The dire need for the expansion of social work globally
Several societal issues including the stressors of forced migration, gender-based violence, stigma, and reduction in personal freedoms have led to the need for a robust social work response in Central Asia and Eastern Europe. All of these needs were exacerbated by COVID-19.
Despite the tremendous need, the field of social work in parts of Europe and Central Asia is nascent, with inadequate and varying levels of education and training programs supporting the profession and the core competencies needed to provide comprehensive and responsive services. Several countries in this region have not readily adopted proven evidence-based strategies and social work practices. Yet, community engagement on humanitarian and local issues has played an important role in the successes of the social service workforce globally.
New partnership to expand the capacity of the social service workforce
One of UNICEF’s priorities is to strengthen the social service workforce in this region. In 2019, UNICEF and SIG, together with the Columbia University School of Social Work (CSSW) and the Global Health Research Center of Central Asia (GHRCCA), formed a capacity building, implementation and dissemination research project to achieve just that, called Building Social Service Workforce Competencies in Europe and Central Asia.
A strong social service workforce – well-trained and supported professionals who work to ensure the healthy development and well-being of children and families -- is critical in addressing poverty, social exclusion and violence.
How the Building Social Service Workforce Competencies in Europe and Central Asia operates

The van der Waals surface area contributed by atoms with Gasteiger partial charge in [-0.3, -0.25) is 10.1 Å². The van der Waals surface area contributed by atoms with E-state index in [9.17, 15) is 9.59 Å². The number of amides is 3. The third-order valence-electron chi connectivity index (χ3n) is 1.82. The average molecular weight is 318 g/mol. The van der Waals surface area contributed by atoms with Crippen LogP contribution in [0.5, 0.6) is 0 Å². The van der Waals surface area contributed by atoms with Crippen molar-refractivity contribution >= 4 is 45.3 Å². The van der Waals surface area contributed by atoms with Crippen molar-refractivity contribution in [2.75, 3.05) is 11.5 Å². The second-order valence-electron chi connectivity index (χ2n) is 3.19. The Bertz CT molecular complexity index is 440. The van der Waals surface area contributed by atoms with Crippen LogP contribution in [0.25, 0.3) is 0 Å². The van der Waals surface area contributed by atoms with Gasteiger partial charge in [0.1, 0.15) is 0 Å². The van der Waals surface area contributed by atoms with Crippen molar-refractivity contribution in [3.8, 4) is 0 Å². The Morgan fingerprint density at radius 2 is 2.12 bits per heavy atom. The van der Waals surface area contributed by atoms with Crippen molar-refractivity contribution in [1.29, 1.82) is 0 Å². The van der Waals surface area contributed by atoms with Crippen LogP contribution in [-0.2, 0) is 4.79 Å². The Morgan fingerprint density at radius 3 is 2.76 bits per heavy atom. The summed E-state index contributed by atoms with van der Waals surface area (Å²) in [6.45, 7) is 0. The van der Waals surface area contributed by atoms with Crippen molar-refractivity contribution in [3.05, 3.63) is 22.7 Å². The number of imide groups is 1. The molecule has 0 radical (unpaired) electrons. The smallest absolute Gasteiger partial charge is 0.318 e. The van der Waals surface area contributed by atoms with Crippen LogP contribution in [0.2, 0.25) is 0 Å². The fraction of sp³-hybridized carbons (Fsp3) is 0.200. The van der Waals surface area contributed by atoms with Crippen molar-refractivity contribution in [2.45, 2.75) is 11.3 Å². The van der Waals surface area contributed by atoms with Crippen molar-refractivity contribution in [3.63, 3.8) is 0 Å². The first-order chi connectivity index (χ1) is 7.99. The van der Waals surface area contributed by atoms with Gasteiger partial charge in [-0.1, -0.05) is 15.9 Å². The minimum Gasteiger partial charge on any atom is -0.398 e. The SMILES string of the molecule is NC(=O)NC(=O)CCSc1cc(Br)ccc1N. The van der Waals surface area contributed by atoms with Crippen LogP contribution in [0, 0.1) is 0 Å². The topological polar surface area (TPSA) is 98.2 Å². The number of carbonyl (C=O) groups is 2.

This project builds upon the success of the prior iteration, USWEEP, which also strengthened interpersonal communication and community engagement competencies of the social service workforce in Europe and Central Asia.
Launch of USWEEP in Uzbekistan
The goal is to help strengthen the professional competencies of the social service workforce in Europe and Central Asia and, thereby, influence and support individual and social change while improving the behavioral and social outcomes of vulnerable individuals, children, families, groups, and communities.
Since launch, Building Social Service Workforce Competencies in Europe and Central Asia has expanded to a total of eight countries. It began in Kazakhstan, Georgia, and Albania and now includes Greece, Uzbekistan, Montenegro, Serbia and Turkmenistan.
Dr. Timothy Hunt, Associate Director of SIG, is the Principal Investigator on the project. He says, "The project is in full swing, having completed the training and capacity building model in Uzbekistan, Montenegro, Greece and now in Turkmenistan, where social work is in its beginning stages of development."
Those trained have included university faculty, representatives from non-governmental organizations, and staff from several ministries.
The international team and science behind Building Social Service Workforce Competencies in Europe and Central Asia
A core strength of this project is the multilingual, international team based in the US and Kazakhstan, including leaders of the social work services field in the Europe and Central Asia region. In addition to Dr. Hunt, the team includes lead consultant Lyudmila Kim, a graduate of the CSSW and a clinical social worker, who is leading the curriculum development and training. She has worked extensively in the region and in child and family protection services. Dr. Mashiura Alkilova, faculty at CSSW, is leading the community engagement components of the training along with Ms. Sholpan Primbetova, the deputy director of GHRCCA and co-investigator on numerous joint research projects with SIG.
The training was built upon the CSSW model, using international and Educational Policy and Accreditation Standards for core competencies and social work education, and promotion of theory paired with practical skills and supervision for sustainment. The capacity-building model contains both a train-the-trainer aspect as well as Community of Practice being built for each country. This collaborative learning model allows support and mentorship between members.
Specifically, the training design incorporated aspects of the CSSW Institute on Pedagogy and Technology for Online Courses (more on this type of training design here) from which both Dr. Hunt and Ms.Kim received certificates.
The impact of the program has been significant